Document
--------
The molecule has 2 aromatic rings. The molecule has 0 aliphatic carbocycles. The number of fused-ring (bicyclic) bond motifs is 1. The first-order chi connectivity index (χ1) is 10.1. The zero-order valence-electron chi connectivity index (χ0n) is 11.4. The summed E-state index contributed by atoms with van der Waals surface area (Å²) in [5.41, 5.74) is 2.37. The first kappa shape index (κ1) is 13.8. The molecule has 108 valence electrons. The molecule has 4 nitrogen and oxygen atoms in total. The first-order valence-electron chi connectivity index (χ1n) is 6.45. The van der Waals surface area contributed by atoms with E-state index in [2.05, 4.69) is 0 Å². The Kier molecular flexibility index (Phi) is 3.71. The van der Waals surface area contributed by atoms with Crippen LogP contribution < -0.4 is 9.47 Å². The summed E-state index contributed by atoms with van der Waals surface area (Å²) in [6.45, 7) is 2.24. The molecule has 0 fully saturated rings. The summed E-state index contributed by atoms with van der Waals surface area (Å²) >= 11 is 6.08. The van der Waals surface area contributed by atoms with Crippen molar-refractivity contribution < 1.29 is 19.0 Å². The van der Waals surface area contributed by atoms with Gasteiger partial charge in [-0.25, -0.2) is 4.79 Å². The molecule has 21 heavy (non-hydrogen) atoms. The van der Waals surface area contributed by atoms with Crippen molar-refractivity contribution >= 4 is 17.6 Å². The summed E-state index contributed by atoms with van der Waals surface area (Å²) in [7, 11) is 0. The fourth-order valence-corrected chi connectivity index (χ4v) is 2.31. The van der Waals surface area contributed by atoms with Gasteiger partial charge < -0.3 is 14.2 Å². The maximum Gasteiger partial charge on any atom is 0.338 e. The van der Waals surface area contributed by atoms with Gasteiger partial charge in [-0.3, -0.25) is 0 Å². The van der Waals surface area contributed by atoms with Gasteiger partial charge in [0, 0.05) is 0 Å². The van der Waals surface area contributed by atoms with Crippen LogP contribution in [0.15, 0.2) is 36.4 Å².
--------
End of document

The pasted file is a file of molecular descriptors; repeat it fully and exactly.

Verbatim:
The molecule has 2 aromatic rings. The molecule has 0 aliphatic carbocycles. The number of fused-ring (bicyclic) bond motifs is 1. The first-order chi connectivity index (χ1) is 10.1. The zero-order valence-electron chi connectivity index (χ0n) is 11.4. The summed E-state index contributed by atoms with van der Waals surface area (Å²) in [5.41, 5.74) is 2.37. The first kappa shape index (κ1) is 13.8. The molecule has 108 valence electrons. The molecule has 4 nitrogen and oxygen atoms in total. The first-order valence-electron chi connectivity index (χ1n) is 6.45. The van der Waals surface area contributed by atoms with E-state index in [2.05, 4.69) is 0 Å². The Kier molecular flexibility index (Phi) is 3.71. The van der Waals surface area contributed by atoms with Crippen LogP contribution < -0.4 is 9.47 Å². The summed E-state index contributed by atoms with van der Waals surface area (Å²) in [6.45, 7) is 2.24. The molecule has 0 fully saturated rings. The summed E-state index contributed by atoms with van der Waals surface area (Å²) >= 11 is 6.08. The van der Waals surface area contributed by atoms with Crippen molar-refractivity contribution < 1.29 is 19.0 Å². The van der Waals surface area contributed by atoms with Gasteiger partial charge in [-0.25, -0.2) is 4.79 Å². The molecule has 21 heavy (non-hydrogen) atoms. The van der Waals surface area contributed by atoms with Crippen molar-refractivity contribution >= 4 is 17.6 Å². The summed E-state index contributed by atoms with van der Waals surface area (Å²) in [7, 11) is 0. The fourth-order valence-corrected chi connectivity index (χ4v) is 2.31. The van der Waals surface area contributed by atoms with Gasteiger partial charge < -0.3 is 14.2 Å². The maximum Gasteiger partial charge on any atom is 0.338 e. The van der Waals surface area contributed by atoms with Gasteiger partial charge in [-0.3, -0.25) is 0 Å². The van der Waals surface area contributed by atoms with Gasteiger partial charge in [0, 0.05) is 0 Å². The van der Waals surface area contributed by atoms with Crippen LogP contribution in [0.15, 0.2) is 36.4 Å².